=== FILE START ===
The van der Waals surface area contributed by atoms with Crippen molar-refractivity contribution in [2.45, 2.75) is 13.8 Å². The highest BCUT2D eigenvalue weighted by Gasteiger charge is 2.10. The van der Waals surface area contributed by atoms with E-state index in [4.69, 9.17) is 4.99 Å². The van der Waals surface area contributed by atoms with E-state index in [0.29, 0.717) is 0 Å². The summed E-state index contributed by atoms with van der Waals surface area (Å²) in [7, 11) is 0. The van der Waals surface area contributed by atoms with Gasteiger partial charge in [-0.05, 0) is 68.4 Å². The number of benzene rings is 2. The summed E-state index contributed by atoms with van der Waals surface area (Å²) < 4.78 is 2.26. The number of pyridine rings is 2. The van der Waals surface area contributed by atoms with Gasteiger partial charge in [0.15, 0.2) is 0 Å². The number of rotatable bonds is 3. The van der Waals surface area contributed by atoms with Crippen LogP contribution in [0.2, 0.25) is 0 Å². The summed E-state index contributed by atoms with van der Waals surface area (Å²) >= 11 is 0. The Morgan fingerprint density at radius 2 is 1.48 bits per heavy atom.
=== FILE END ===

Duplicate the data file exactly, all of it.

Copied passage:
The van der Waals surface area contributed by atoms with Crippen molar-refractivity contribution in [2.45, 2.75) is 13.8 Å². The highest BCUT2D eigenvalue weighted by Gasteiger charge is 2.10. The van der Waals surface area contributed by atoms with E-state index in [4.69, 9.17) is 4.99 Å². The van der Waals surface area contributed by atoms with E-state index in [0.29, 0.717) is 0 Å². The summed E-state index contributed by atoms with van der Waals surface area (Å²) in [7, 11) is 0. The van der Waals surface area contributed by atoms with Gasteiger partial charge in [-0.05, 0) is 68.4 Å². The number of benzene rings is 2. The summed E-state index contributed by atoms with van der Waals surface area (Å²) < 4.78 is 2.26. The number of pyridine rings is 2. The van der Waals surface area contributed by atoms with Gasteiger partial charge in [0.15, 0.2) is 0 Å². The number of rotatable bonds is 3. The van der Waals surface area contributed by atoms with Crippen LogP contribution in [0.2, 0.25) is 0 Å². The summed E-state index contributed by atoms with van der Waals surface area (Å²) >= 11 is 0. The Morgan fingerprint density at radius 2 is 1.48 bits per heavy atom.